Skip to main content

Gaza women study self-defense against domestic violence

Faten al-Naqla, a Gaza-based kung fu instructor, took it upon herself to train women in self-defense amid the rise of women’s deaths at the hands of their husbands.
Gaza self-defense classes

GAZA CITY, Gaza Strip — Years ago, Faten al-Naqla, chair of the Women's Board of Directors of the Palestinian Wushu Kung Fu Federation, received intensive kung fu training from her husband and trainer, Sameh al-Naqla, to gain the confidence and ability to defend herself.

In light of the increasing number of deaths among women following severe beatings by their husbands in the Gaza Strip, Naqla started thinking about training other women to defend themselves.

According to 2021 data from the Institute for Palestine Studies, social violence in Gaza reached 41% in 2019, compared to 20% in the West Bank. With regard to women who have been subjected to spousal violence, psychological violence reached 76%, physical violence 34% and sexual violence 14%.

Most recently, on Feb. 19, a 31-year-old woman from Gaza City was beaten to death by her husband. This prompted Naqla to initiate the kung fu self-defense training, calling on all Gazan women to head to Deir al-Balah beach in the central Gaza Strip, where she gives the classes.

Women pay a modest sum of money to attend the training on the beach — depending on the type of training — where Naqla rents a small area for the classes. 

Naqla, who was surprised by the large number of women who responded to her call, does not care about the criticism she has received, claiming that training women in self-defense aims to encourage them to attack their husbands. “Any decent man would encourage his wife to learn self-defense because violence is everywhere, not only between couples,” she told Al-Monitor.

Monallah al-Duraimli, 20, from Gaza City, told Al-Monitor that she is very interested in acquiring kung fu skills so that she could defend herself if she ever needs to.

She pays no attention to the criticism she received for training with Naqla. On the contrary, she said it motivates her to continue. “People will talk, and we need to make defending ourselves a priority in light of the increasing violence rates,” she noted.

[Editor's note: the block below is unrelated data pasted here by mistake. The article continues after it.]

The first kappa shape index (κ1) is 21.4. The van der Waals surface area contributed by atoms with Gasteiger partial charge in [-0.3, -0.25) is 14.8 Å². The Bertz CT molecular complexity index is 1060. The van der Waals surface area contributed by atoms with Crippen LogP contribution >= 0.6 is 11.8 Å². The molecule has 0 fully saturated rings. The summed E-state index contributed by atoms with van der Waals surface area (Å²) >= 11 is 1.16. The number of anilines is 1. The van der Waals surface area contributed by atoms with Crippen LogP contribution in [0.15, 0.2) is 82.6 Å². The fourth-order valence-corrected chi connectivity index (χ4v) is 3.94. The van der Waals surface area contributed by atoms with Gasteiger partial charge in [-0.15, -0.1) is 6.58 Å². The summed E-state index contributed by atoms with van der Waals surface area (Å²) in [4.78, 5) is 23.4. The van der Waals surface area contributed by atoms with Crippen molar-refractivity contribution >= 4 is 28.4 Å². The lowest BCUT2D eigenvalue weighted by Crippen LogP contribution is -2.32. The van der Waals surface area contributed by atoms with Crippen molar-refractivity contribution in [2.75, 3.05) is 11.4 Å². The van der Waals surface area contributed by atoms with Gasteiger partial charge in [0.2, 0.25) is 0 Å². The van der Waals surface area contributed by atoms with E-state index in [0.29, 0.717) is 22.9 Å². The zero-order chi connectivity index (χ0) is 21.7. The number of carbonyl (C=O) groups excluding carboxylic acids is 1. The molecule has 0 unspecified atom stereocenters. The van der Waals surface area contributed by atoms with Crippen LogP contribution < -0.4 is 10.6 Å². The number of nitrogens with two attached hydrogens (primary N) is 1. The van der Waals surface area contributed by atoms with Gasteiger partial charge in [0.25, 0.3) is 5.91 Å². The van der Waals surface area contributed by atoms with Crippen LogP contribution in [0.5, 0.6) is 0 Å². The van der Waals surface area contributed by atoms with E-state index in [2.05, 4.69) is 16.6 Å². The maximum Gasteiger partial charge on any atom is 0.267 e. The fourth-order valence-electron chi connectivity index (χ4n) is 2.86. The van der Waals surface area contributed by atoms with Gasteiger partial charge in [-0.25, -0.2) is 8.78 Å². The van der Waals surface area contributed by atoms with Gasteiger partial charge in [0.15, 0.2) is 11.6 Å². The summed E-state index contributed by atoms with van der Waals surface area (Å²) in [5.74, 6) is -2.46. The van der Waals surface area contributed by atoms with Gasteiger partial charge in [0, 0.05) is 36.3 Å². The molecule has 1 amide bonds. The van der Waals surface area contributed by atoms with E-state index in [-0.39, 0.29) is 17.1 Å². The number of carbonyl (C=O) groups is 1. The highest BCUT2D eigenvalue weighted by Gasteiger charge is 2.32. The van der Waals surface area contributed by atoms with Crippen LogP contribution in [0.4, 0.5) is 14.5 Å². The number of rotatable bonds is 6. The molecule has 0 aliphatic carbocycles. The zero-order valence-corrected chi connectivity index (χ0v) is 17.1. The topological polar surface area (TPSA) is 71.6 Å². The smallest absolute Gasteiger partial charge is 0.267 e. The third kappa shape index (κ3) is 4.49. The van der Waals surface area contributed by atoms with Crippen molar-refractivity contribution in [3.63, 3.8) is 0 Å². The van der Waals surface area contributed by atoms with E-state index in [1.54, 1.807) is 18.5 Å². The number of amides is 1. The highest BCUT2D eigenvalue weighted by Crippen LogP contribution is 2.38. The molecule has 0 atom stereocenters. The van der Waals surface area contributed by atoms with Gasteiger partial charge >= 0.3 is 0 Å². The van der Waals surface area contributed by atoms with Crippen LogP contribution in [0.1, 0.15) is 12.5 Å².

Magda al-Balbisi, freelance researcher on women’s affairs and a women's activist, told Al-Monitor that it is very important for Palestinian women to learn self-defense should they ever be exposed to social or family violence.

She said that self-defense falls within the framework of protection mechanisms that feminist organizations and civil society organizations can work on in general. “Women and girls have a right to defend themselves if they are ever exposed to harassment or any kind of violence. Families must encourage their daughters to practice self-defense, kung fu and karate because violence cases have been increasing recently.”

Mohammed Salim, who coaches the Palestinian national taekwondo team in the southern governorates of Gaza, told Al-Monitor that the younger generation of women (under 14 years) is increasingly looking to learn self-defense.

He regrets that the older generation never paid any attention to such sports due to cultural and societal restrictions, as well as the lack of awareness.

“Organizations concerned with the protection of women ought to establish special classes that the community finds acceptable. We, as coaches for the taekwondo team, are currently trying to do this and train women so they can teach other women self-defense,” Salim noted. 

Nelly al-Masry, freelance researcher on sports affairs, told Al-Monitor that self-defense classes such as karate, taekwondo and kung fu have been available at sports clubs in the Gaza Strip for over 20 years. “The Gaza Sports Club was one of the first to provide such classes for women. Many young women have high-ranking belts in self-defense sports,” she said.

However, she criticized feminist organizations in Gaza for their lack of interest in sports projects, noting that 10 years ago, the Palestine Olympic Committee sent an official letter to some of these organizations in order to cooperate in the field of women’s sports. According to Masry, the responses were unfortunately negative due to the different funding agendas that focus more on violence against women, inheritance issues and so on.